100 years of Delaware State Fair tradition honored

Christine Oakley of Felton using her phone to snap a picture of a carousel horse on display at the Delaware Public Archives as part of the Delaware State fair exhibit. Special to the Delaware State News/Gary Emeigh

DOVER — Honoring its proud tradition, while not being afraid to move forward with the changing times, is what keeps the Delaware State Fair an annual must-see event every summer in the heat of Harrington.

R. Ronald Draper, president of the Delaware State Fair, said those are the biggest reasons why the Delaware State Fair will be celebrating its milestone 100th anniversary when the gates open and the midway comes alive with dazzling lights, an earful of sounds and mouth-watering culinary sensations from Thursday, July 18, until Saturday, July 27, this year.

With 86 days remaining until the start of this year’s Delaware State Fair, the Delaware Public Archives in Dover got a jumpstart on the state fair’s upcoming centennial celebration on Tuesday afternoon when it opened a new exhibition called “The Delaware State Fair: A Century of Family Fun.”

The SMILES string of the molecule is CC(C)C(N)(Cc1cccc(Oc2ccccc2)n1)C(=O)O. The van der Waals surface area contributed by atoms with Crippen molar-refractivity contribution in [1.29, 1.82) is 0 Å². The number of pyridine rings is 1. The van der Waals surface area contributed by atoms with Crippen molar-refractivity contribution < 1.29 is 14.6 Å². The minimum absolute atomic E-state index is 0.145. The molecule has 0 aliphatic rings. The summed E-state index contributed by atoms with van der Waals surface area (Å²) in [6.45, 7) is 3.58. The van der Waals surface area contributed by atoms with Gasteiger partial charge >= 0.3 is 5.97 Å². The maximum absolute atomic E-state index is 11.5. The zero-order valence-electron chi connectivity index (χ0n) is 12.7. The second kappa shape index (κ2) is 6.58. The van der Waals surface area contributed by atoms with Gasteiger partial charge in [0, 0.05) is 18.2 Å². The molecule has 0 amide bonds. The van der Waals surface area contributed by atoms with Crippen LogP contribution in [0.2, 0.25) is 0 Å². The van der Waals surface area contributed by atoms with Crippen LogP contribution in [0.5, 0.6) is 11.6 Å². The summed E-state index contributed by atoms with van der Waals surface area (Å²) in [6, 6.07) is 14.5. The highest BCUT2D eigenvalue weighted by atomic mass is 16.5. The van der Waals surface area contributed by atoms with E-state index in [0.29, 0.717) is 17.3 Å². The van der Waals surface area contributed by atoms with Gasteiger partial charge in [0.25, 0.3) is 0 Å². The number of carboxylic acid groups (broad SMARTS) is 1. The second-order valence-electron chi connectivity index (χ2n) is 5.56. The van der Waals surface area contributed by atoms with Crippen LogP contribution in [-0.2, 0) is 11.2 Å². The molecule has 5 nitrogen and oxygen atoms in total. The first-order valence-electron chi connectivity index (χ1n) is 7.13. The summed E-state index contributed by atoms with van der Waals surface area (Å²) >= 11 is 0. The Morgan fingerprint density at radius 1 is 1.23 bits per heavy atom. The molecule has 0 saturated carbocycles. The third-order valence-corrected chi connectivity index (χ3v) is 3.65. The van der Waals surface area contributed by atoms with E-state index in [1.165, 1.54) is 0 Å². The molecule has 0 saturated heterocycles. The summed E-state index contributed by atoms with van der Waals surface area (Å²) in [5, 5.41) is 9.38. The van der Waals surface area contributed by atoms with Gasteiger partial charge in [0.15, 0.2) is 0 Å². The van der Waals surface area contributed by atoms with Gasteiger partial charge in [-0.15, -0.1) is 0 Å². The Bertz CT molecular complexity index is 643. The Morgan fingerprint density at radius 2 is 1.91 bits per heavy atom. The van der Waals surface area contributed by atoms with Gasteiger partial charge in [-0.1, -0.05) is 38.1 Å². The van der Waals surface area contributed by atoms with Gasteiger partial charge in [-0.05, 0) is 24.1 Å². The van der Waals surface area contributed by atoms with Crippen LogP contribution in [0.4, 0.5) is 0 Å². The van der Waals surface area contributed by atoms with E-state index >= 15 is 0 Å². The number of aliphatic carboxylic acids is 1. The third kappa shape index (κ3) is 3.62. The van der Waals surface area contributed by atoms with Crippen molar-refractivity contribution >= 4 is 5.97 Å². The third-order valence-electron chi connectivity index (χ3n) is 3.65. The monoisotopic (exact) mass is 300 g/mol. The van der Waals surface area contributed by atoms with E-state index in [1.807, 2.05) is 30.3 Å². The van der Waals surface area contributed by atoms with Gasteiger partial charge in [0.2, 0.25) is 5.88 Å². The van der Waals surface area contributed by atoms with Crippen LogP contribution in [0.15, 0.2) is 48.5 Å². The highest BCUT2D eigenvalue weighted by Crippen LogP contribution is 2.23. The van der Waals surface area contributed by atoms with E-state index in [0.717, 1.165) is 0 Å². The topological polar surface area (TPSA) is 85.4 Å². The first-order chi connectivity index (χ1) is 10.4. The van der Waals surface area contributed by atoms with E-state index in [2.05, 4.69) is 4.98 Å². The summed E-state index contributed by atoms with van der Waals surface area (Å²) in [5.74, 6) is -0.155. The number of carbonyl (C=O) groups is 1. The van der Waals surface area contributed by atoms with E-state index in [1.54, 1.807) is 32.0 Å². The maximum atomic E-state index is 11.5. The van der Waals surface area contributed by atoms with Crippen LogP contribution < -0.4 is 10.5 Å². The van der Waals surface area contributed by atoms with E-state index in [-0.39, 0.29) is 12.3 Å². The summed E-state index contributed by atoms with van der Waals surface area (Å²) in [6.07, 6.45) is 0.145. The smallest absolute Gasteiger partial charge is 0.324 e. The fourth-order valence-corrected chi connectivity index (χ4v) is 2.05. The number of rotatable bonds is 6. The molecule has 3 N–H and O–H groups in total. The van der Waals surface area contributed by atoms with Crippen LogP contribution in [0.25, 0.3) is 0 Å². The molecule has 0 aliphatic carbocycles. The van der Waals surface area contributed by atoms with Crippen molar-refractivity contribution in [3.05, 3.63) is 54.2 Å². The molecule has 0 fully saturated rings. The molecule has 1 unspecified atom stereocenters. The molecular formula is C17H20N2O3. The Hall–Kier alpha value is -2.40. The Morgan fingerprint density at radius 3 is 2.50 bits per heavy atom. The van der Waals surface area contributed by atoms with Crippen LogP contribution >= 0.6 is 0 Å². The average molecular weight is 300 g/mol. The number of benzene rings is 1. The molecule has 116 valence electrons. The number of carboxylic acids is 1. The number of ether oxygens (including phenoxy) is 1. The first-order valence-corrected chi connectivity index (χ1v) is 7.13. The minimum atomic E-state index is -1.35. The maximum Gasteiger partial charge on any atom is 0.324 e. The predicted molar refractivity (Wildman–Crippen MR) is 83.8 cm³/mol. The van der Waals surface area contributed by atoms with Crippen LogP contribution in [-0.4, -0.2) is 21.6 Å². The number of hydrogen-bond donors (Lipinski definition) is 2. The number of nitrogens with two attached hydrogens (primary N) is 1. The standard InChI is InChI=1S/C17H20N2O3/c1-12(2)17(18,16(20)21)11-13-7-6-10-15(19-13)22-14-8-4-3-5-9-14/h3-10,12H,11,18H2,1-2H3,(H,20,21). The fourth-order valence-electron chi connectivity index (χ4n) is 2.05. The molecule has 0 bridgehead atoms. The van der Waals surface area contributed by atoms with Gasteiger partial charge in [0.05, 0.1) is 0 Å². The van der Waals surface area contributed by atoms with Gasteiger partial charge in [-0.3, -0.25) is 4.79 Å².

The exhibition is a collaboration between the Delaware Public Archives and the Delaware State Fair and highlights artifacts, historical documents and photographs related to the 100 years of fair operations in the First State.

“This is a great occasion for the Delaware State Fair,” Mr. Draper said. “It’s hard to believe that this is our 100th anniversary. I’ve said it before and I will continue to say this, I wish that the founders of the Delaware State Fair would be able to come back today and see the Delaware State Fair and how it’s progressed over the years.

Delaware State Fair board of directors president R. Ronald Draper poses with a carousel horse presented to the administration in 2002 by former Dover resident “Little Richard” Thomas to commemorate his 50th anniversary and the fair’s longest-running vendor.

“We’re very, very proud of the fact that we have continued to keep the tradition and what Delaware State Fair was founded on, but at the same time we’ve been able to progress and move forward as times have changed in this country.”

Fittingly, visitors to the opening of the state fair exhibition were presented with fans upon entering the Public Archives building on Tuesday – an homage to the hot, sticky weather that routinely greets guests at the Delaware State Fairgrounds each July.

They were also given a booklet from the first annual Kent and Sussex County Fair, which the event was known as until it officially became the Delaware State Fair in 1962.

The reproduced booklet featured categories such as horse racing, motorcycle races, poultry, cattle, vegetable garden exhibits, culinary treats and more. There was one stipulation — any of the food products in competitions had to be homemade.

Stephen M. Marz, director and state archivist for the Delaware Public Archives, said it was nice that the archives were able to recognize a happy event that takes place in the state every year.

A few of the Delaware State Fair artifacts on display at the Public Archives.